There are artists out there still performing and recording their heart and soul, regardless of the upside down economy of the current music industry.
The Underground Echo would like you to hear what Paul Dillon Ex (Mercury Rev/Sparklehorse/Longwave) has been up to in his new home of Portland, OR.
JR- How did you and Jason "Plucky" Anchando (The Warlocks, Spindrift, Hawkeye)get the idea for forming the band Miracle Falls?
PD- Well, the ‘band’ was essentially just my studio project until we started playing out. I knew Plucky from his Clean Air/Clear Stars Festival that he put
on out at Joshua Tree. He told me about Collin’s studio and put forth the idea of coming out to Portland to record. Which is exactly what I did.
JR-What was it like recording at Revolver Studios with Collin Hegna (Brian Jonestown Massacre, Federale) ?
PD- Revolver is the perfect studio for me really. It’s in a beautiful old building in SE Portland and has a big, live room with high ceilings, old hardwood floors, and natural light during the day which helps avoid the dissociative ‘bunker effect’ that can sometimes happen when you’re recording. It’s also nearby Sizzle Pie pizza and all of my favourite bars, which doesn’t hurt.
JR- I understand there are some guests on this album. How did that all come together?
PD -Well, Collin Hegna plays bass on most of the record. Peter Holmstrom(The Dandy Warhols, P.I.A.)came in to put some noisy, textural guitar stuff down and he lives in Portland too obviously. The Mercury Rev folks helped out when I was doing overdubs with Matthew Cullen in upstate, New York where they live. So, all just friendship and proximity really.
JR- I see that Larry Crane from Jackpot Studios did the mixing. Did you let him have full control or where you there for every mix? If so, what's it like to work with Larry Crane? Does he have a certain method to mixing?
PD- Well, the recordings are pretty dense and we had to mix two songs a day so I was there the whole time. Also, Larry keeps pretty strict hours, which is totally understandable, so if it’s not done within the time alotted, it’s not done. Working with him at Jackpot was kind of a dream come true actually as I’ve been an avid TapeOp and Elliott Smith fan for years.
JR- What was the easiest song to record and what was the most challenging?
PD- Again, time was a factor here. There was a day when Plucky couldn’t make it into the studio and we had to do something, so that’s when ‘Mistakes’ got recorded. I started off with a preset drumbeat from an Omnichord and it came together pretty quickly. Funny really as that’s a lot of people’s favourite track. We had Mitch from 1776 come in and play drums on that one. The most challenging would probably have been ‘Hole In Your Soul’, but that was mostly just at the mixing stage. I’m sure Collin would have a totally different perspective on that question.
JR- How do you usually come up with song material? Do you use a certain formula? Start with a particular instrument?
PD- It’s always just me and a guitar. I try to make notes as soon as ideas come to me. The iPhone’s ‘Notes” app and built in recorder is invaluable for this reason.
JR- How are the songs relaying over a live performance? Do you find any big differences live versus recorded in the way you think the songs should be?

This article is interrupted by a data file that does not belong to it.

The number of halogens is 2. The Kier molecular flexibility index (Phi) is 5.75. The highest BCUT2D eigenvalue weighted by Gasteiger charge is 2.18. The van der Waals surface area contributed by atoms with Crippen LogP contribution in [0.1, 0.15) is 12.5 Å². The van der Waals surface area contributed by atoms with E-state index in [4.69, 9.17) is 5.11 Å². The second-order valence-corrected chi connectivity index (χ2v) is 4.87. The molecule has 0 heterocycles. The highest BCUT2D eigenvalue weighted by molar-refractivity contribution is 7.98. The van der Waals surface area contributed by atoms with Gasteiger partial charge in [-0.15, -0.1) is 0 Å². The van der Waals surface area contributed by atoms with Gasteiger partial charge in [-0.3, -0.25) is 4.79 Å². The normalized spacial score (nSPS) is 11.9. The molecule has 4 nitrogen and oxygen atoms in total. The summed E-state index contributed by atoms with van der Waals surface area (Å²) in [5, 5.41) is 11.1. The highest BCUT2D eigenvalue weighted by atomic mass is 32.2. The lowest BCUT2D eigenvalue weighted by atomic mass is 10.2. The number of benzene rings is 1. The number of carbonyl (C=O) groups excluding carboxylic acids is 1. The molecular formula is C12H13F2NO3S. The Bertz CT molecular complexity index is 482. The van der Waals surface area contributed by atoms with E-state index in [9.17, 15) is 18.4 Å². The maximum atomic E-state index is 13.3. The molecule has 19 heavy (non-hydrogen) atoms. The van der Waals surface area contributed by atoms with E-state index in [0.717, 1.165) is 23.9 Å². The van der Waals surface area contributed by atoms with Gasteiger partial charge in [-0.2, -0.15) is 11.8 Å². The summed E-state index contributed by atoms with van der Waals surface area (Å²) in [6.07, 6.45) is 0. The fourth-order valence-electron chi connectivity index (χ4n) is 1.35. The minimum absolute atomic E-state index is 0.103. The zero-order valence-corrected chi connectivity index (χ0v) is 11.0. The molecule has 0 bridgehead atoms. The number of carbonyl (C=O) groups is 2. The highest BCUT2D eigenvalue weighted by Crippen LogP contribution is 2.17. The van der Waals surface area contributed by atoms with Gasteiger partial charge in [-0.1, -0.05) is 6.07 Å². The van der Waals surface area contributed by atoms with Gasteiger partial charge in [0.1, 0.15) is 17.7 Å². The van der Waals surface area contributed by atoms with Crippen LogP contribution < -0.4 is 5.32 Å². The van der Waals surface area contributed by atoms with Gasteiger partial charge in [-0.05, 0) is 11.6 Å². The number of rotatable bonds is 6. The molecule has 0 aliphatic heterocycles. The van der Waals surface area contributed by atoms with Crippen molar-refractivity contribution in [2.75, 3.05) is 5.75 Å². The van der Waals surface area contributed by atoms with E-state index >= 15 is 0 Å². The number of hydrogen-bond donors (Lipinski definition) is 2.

PD- Well, so far there have only been a handful of shows. I played on the acoustic stage at CACS last year while I was still in the middle of the record and we just finished up a short west coast tour where the band consisted of me, Plucky & Chris Cook from 1776 on Bass and backing Vox. It was tough at first as all I could hear was what was missing but it’s sounding really good now and I almost prefer the simplicity of playing as a three piece. I play through two amps and use some loop pedals and delays too, so that fleshes out the sound quite a bit.
JR- Officially, is the band just two members? Or is it a open door to musicians to come and go?
PD- The band is really amorphous in the studio, I’m the only person who plays on every track of the record, but Plucky would have been too if he didn’t have to miss a day. Other than that it is a really open door type of thing. We like to have our friends around.
JR- How would you describe a Miracle Falls show to be like? Are you finding venues to be adequate for your performance needs?
PD- We like to play loud and preferably at night.
JR- You have a couple of songs with references to the "Sun". I know Portland is not very sunny at certain times of the year. Do you think the Portland climate effects the way artists write?
PD-All of these songs were written in New York, aside from See Stars which was written in New Orleans, so you’ll have to ask me again after the next record. But in answer to your question, yes. I do expect that the lack of sun will mess with my head a bit. I grew up in Dublin, so I’m used to bad weather but I do crave sunlight. We’ll see.
JR- I know a lot of musicians play in several projects at the same time. Has it been hard to coordinate a live band as far as personnel for the shows?
PD- Yes, that’s always an issue, I’ve been lucky so far though. It’s hard these days since there’s no money in music anymore. You usually have to either be independently wealthy or work really hard at something other than music to be able to spend the time and money necessary to be in a band. It’s a completely insane venture financially, emotionally and spiritually but every now and then you get reminded that it’s not all for naught.
JR- I want to thank Paul Dillon for taking the time to chat with The Underground Echo. For those of you in the Pacific Northwest,
you can catch Miracle Falls performing live on November 24th at The Doug Fir Lounge in Portland, OR. And for the rest of the world, you can purchase the Miracle Falls album ”Debasement Tapes” on Itunes